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10 people charged in unemployment compensation fraud cases

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(Source: MGN) (Source: MGN)
MONTGOMERY, AL (WSFA) -

The Alabama Department of Labor has announced that ten individuals have been convicted in cases of unemployment compensation fraud.

Alabama Department of Labor Commissioner Tom Surtees announced on Friday that the department has successfully prosecuted several Alabamians for making false statements in claims for benefits.

The following people were convicted for fraud:

Chelsea Decilles, of Anniston, was tried in the Calhoun County District Court on April 15. An investigation determined that she received a total of $2,329 in benefits to which she was not entitled. Decilles pled guilty and was sentenced to one year in jail, which was suspended for one year and given one year of unsupervised probation. She was fined $250 and ordered to pay court cost and restitution in the amount of benefits received illegally.

Jennifer Austin Tremble, of Anniston, was tried in the Calhoun County District Court on April 8. An investigation determined that Tremble received a total of $4,768 in benefits to which she was not entitled. Tremble pled guilty and was sentenced to one year in jail, which was suspended for two years pending restitution, and two years of unsupervised probation. She was fined $500 and ordered to pay court cost and restitution in the amount of benefits illegally received.

Augustus Hatcher, of Selma, was tried in the Dallas County District Court on April 1. An investigation revealed that Hatcher received a total of $2,560 in benefits to which he was not entitled. Hatcher pled guilty and was sentenced to 180 days in jail, which was suspended for 18 months pending restitution, and 18 months of unsupervised probation. Hatcher was also ordered to pay court cost and restitution in the amount of benefits illegally received.

Rodney Wright Sr., of Opelika, was tried in the Lee County District Court on April 8. An investigation determined that Wright received a total of $5,352 in benefits to which he was not entitled. Wright pled guilty and was sentenced to 180 days in jail, which was suspended for two year years pending restitution, and two years of unsupervised probation. He was ordered to pay court cost and restitution in the amount of benefits received illegally.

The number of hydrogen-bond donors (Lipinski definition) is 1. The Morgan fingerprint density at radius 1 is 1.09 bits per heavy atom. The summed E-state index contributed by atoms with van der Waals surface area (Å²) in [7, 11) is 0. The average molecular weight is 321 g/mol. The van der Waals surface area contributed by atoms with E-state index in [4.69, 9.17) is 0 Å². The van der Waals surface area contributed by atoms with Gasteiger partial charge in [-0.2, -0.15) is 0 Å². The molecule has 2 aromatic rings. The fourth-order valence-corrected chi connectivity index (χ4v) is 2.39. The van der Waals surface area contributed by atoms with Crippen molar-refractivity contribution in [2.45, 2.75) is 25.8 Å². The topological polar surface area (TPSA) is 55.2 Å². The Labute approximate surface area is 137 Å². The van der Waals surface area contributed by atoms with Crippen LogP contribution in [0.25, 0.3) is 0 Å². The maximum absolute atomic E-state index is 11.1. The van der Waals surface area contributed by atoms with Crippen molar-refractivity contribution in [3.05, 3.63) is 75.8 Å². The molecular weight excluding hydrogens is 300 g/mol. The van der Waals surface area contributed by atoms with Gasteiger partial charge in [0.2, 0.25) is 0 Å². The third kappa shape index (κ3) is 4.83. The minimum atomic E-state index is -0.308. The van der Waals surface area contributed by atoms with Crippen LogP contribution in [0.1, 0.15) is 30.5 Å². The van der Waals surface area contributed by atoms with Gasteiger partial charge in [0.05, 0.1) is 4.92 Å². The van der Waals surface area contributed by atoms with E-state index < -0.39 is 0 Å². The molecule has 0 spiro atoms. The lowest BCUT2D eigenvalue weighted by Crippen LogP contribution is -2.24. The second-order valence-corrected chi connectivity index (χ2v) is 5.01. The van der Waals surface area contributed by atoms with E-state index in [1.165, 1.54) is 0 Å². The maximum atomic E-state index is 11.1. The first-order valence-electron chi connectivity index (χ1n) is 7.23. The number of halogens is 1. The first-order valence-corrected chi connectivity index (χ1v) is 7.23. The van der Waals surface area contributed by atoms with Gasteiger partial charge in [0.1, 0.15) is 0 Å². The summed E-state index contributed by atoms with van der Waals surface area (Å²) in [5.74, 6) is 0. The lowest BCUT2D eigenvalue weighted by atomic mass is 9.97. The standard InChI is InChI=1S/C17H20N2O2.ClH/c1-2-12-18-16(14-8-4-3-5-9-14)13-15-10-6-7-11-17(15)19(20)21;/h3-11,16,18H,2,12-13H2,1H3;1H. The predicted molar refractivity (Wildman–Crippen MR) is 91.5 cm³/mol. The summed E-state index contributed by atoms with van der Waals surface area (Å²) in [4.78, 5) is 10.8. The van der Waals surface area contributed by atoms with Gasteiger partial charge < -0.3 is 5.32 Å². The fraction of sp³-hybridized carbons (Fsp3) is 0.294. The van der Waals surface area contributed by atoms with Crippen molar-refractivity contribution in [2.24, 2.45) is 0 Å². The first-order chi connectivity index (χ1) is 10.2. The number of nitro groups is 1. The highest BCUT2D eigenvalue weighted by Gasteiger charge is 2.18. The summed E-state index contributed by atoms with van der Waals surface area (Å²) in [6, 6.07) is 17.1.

Darryl Shedrick, of Montgomery, was tried in the Montgomery County District Court on April 21. An investigation determined that Shedrick received a total of $2,703 in benefits to which he was not entitled. Shedrick pled guilty and was sentenced to 30 days in jail. He was also ordered to pay court cost and restitution in the amount of benefits received illegally. His probation will be based on his ability to pay restitution.

Dan Hollis, of Maylene, was tried in the Shelby County Court District on April 21. An investigation determined that Hollis received a total of $1,621 in benefits to which he was not entitled. Hollis pled guilty and was sentenced to 60 days in jail, which was suspended. He was also ordered to pay court cost and restitution in the amount of benefits received illegally.

Donna Davis, of Tuscaloosa, was tried in the Tuscaloosa County District Court on April 9. An investigation revealed that Davis received a total of $4,698 in benefits to which she was not entitled. Davis pled guilty and was sentenced to 90 days in jail, which was suspended for 90 days pending behavior of the defendant, and two years of probation. She was also ordered to pay court cost and restitution in the amount of benefits illegally received.

David Fountain, of Northport, was tried in the Tuscaloosa County District Court in March 19. An investigation determined that Fountain received a total of $4,109 in benefits to which he was not entitled. Fountain pled guilty and was sentenced to 90 days in jail, which was suspended for 90 days pending behavior of the defendant, and two years of probation. He was ordered to pay court cost and restitution in the amount of benefits received illegally.

Lorene Matthews, of Tuscaloosa, was tried in the Tuscaloosa County District Court on April 30. An investigation revealed that Matthews received a total of $4,353 in benefits to which she was not entitled. Matthews pled guilty and was sentenced to 90 days in jail, which was suspended 90 days, pending behavior of the defendant, and two years of probation. She was also required to pay court cost and restitution in the amount of benefits received illegally.

Jessie Harris, of Cordova, was tried in the Walker County District Court on April 9. An investigation revealed that Harris received a total of $3,240 in benefits to which he was not entitled. Harris pled guilty and was sentenced to 90 days in jail, which was suspended for one year pending restitutions, and was given one year of unsupervised probation. He was also fined $25 and ordered to pay court cost and restitution in the amount of benefits received illegally.

"In these economic times, we want to make sure that all who are entitled to benefits receive them but at the same time, we will not allow those who deliberately try to defraud the system to go unpunished," said Surtees. "We are working with local District Attorney Offices to make sure that we can identify and prosecute those individuals who are committing these crimes. We would also like to remind employers that their timely reporting of new hires is one of the best tools we have to detect unemployment fraud."

Suspected unemployment fraud can be reported to the Alabama Department of Labor by calling 1-800-392-8019.

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